Ford Ranger Rams its Way through a Deep Hole: Muddy Monday

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Ranger nearly rolls in the mud before the driver battles the big climb out of the hole.

This week’s Muddy Monday video comes to us from the YouTube channel of “MrPepiche” and it features a 2006 Ford Ranger playing in some seriously thick mud. The mud is so thick that when the truck backs up to get another run, it leaves an impression in the hole where it had been, but there is still enough water to make for some slippery slop. As a result, the hole proves to be a big challenge for the little Ford truck and the driver opts to take that challenge head-on, literally ramming his way through the mud.

The Machine

The truck battling the bog in this video is a 2006 Ford Ranger. It is powered by the stock 4.0-liter engine, but it features a three-inch rear suspension lift and the torsion bars have been cranked up to lift the front end as well. This added height has given the truck more ground clearance, but more importantly, it has made plenty of room for the 31-inch Kumho off-road tires.

Ford Ranger Entering Mud

Finally, it looks like the front end has been “modified by impact”, as quite a bit of the front bumper area is missing, but it appears to have been ripped away, not removed cleanly. Fortunately, that increases its approach angle capabilities and that likely matters more to the driver than aesthetics.

Ford Ranger on the Side

Battling the Bog

The video begins with the Ranger driving through a wooded area, approaching a fairly deep mud hole. The driver doesn’t hesitate, dropping the front wheels into the hole as the frame slams down on the muddy edge, but remarkably, the pickup is able to pull itself further into the mud. The problem is that as it gets into the mud, the back end slides suddenly, causing the truck to pitch hard to the passenger’s side, nearly rolling the Ranger onto the body. Luckily, the driver’s side front tire was on firm ground, allowing him to carefully guide the truck further into the mud, where there was less risk of rolling over.

Ford Ranger Ramming the Mud

The problem is that once in the mud with all four tires, there is a steep ledge that has to be climbed to get out of the hole and there is way too much angle for the Ranger to climb it. To fix the problem, the driver backs up and makes several hard runs, slamming the nose of the truck into the muddy hole before the midsized pickup finally pops the front end up out of the hole.

Ford Ranger Stuck Up

Unfortunately, that was as far as the Ranger got, as with the back end in the wet, muddy pit and the front wheels barely touching the ground, there was no moving this Ford once it got two wheels up out. They likely had to pull the truck to dry land, but that is all part of the mudding experience.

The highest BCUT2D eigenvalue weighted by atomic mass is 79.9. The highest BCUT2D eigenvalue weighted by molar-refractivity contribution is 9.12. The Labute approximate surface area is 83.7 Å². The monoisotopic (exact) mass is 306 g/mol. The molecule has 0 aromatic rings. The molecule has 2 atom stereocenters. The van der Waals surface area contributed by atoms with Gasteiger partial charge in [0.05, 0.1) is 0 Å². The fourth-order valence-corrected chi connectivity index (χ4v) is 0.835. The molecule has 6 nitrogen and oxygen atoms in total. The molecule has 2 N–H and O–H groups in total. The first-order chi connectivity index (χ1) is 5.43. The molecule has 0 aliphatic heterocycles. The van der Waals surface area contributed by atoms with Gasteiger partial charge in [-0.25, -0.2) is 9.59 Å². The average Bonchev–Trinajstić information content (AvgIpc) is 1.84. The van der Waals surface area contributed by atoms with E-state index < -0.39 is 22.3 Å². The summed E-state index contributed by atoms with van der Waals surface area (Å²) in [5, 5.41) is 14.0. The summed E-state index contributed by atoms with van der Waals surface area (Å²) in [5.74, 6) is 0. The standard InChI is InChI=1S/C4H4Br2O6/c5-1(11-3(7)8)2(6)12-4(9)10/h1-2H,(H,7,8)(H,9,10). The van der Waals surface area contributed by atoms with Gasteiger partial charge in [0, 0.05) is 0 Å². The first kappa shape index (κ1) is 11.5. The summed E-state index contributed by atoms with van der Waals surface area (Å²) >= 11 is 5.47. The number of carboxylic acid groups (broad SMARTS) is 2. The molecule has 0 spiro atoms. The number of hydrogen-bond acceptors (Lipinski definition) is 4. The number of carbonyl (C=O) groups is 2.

"Before I was old enough to walk, my dad was taking me to various types of racing events, from local drag racing to the Daytona 500," says Patrick Rall, a lifetime automotive expert, diehard Dodge fan, and respected auto journalist for over 10 years. "He owned a repair shop and had a variety of performance cars when I was young, but by the time I was 16, he was ready to build me my first drag car – a 1983 Dodge Mirada that ran low 12s. I spent 10 years traveling around the country, racing with my dad by my side. While we live in different areas of the country, my dad still drag races at 80 years old in the car that he built when I was 16 while I race other vehicles, including my 2017 Dodge Challenger SRT Hellcat and my 1972 Dodge Demon 340.

"Although I went to college for accounting, my time in my dad’s shop growing up allowed me the knowledge to spend time working as a mechanic before getting my accounting degree, at which point I worked in the office of a dealership group. While I was working in the accounting world, I continued racing and taking pictures of cars at the track. Over time, I began showing off those pictures online and that led to my writing.

"Ten years ago, I left the accounting world to become a full-time automotive writer and I am living proof that if you love what you do, you will never “work” a day in your life," adds Rall, who has clocked in time as an auto mechanic, longtime drag racer and now automotive journalist who contributes to nearly a dozen popular auto websites dedicated to fellow enthusiasts.

"I love covering the automotive industry and everything involved with the job. I was fortunate to turn my love of the automotive world into a hobby that led to an exciting career, with my past of working as a mechanic and as an accountant in the automotive world provides me with a unique perspective of the industry.

"My experience drag racing for more than 20 years coupled with a newfound interest in road racing over the past decade allows me to push performance cars to their limit, while my role as a horse stable manager gives me vast experience towing and hauling with all of the newest trucks on the market today.

"Being based on Detroit," says Rall, "I never miss the North American International Auto Show, the Woodward Dream Cruise and Roadkill Nights, along with spending plenty of time raising hell on Detroit's Woodward Avenue with the best muscle car crowd in the world.

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